Trump is trapped in his own bunker of fear — with his fan base of right wing cowards

Trump is trapped in his own bunker of fear — with his fan base of right wing cowards
Official White House Photo by Shealah Craighead

We're now more than a week into the White House's attempts to rationalize Donald Trump's choice to tear gas peaceful protesters in order to clear the way for a photo op, and the excuses aren't getting any better. Officials can't even decide on one lie to tell, ping-ponging between denying the violence against protesters was that serious — the event was extensively documented — to claiming it was justified. The latest excuse from Attorney General Bill Barr, who previously tried to deny he ordered the action, somehow falls into both camps.


"[T]he President of the United States should be able to walk one block from the White House out to the church of presidents," Barr told Bret Baier on Fox News Monday night in an attempt to paint the use of painful force against peaceful protesters as simply necessary.

Even as he did this, Barr talked out of both sides of his mouth, claiming that it's "totally false" to say that the tear-gassing was done in order to facilitate Trump's photo op, even though mere seconds before Barr had claimed that tear-gassing to facilitate Trump's photo op was justified.

White House officials can't settle on a coherent narrative for a simple reason: Trump's decision to tear gas protesters exposed the lie behind his tough-guy preening, showing that he's actually a sniveling coward underneath.

Indeed, the entire right wing reaction to the protests has served as a lengthy demonstration of a central truth, which is all that right wing manly man bravado is an act put on by people who are, in fact, a bunch of weenies who pee themselves in fear at the sight of protesters in the streets.

Moreover, it's the progressives who have been derided for years as "soy boys" and "easily triggered" who have shown the physical and moral courage required to hit the streets, at risk of being gassed or beaten, in order to stand up for what they believe in. And protesters are doing this with only bandanas for protection, while the cops get to hide behind body armor and gas masks.

The face of courage isn't a man who hides behind walls and armor and phalanxes of well-armed police shooting projectile weapons. The face of courage is an unarmed protester who goes out into the streets without any protection, because it's the right thing to do.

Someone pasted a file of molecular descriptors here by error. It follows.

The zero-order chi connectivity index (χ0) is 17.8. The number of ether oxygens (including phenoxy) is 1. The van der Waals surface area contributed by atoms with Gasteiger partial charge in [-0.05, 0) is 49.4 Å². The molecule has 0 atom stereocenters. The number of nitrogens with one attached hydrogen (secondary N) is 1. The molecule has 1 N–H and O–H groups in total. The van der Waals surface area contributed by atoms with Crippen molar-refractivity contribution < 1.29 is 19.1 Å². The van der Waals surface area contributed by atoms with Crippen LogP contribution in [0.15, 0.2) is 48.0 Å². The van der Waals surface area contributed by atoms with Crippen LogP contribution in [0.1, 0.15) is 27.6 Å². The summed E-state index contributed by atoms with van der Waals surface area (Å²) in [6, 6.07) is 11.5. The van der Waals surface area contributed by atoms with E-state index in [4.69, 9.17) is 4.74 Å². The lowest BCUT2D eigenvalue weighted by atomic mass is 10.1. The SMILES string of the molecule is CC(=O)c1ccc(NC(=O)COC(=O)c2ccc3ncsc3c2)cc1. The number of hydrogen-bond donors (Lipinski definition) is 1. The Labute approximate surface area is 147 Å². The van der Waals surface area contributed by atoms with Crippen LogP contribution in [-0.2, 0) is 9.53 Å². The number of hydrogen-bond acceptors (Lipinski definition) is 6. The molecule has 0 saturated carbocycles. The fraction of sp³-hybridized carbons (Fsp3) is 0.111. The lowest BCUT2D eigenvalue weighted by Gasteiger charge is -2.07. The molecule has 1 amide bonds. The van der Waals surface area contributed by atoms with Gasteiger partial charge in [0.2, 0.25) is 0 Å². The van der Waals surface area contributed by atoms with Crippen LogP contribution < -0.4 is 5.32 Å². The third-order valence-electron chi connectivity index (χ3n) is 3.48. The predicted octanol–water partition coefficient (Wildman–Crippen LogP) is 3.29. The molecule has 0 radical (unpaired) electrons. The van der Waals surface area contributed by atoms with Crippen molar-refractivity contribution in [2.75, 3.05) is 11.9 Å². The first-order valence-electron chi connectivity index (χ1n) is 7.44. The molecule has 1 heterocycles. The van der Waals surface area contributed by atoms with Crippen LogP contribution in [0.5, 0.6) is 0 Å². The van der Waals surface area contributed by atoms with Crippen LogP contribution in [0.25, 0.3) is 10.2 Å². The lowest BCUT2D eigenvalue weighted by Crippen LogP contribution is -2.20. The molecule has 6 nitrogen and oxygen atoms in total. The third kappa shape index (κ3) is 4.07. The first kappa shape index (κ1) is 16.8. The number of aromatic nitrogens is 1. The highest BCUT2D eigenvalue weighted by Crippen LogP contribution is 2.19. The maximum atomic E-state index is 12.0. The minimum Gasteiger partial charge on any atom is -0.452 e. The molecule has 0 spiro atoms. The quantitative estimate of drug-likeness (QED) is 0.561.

No doubt Trump imagined himself looking like the conquering hero as he strode across Lafayette Square in the wake of the violent dispersal, but the entire debacle just ended up reaffirming the hated nickname "Bunker Boy" — a man so thin-skinned that he resorted to ordering police to tear gas protesters just so he didn't have to be heckled by them.

Trump's "Bunker Boy" act echoes a larger truth about the American right, and especially the toxic masculinity that is its beating heart: All that tough guy posturing is a pathetic effort to conceal the fearfulness that defines conservatism.

Trump's entire political career has been based on pandering to the staggering amount of fear that motivates the American right: Fear of people who are different from them, fear of big cities, fear of change. So many self-identified tough guys on the right melt down at the mere thought that a woman might feel empowered to talk back. And the racism that Trump provokes is fear-based, as well, driven by white people who are afraid that they'll be exposed as mediocre if they have to compete with people of color on an even playing field.

And, of course, the right wing obsession with the police is about cowardice. It's so rooted in their fear of the world — and especially of people of color — that they hide behind an army equipped with tanks and shields and guns and other projectile weapons meant to inflict maximum damage on people while protecting itself from physical risk.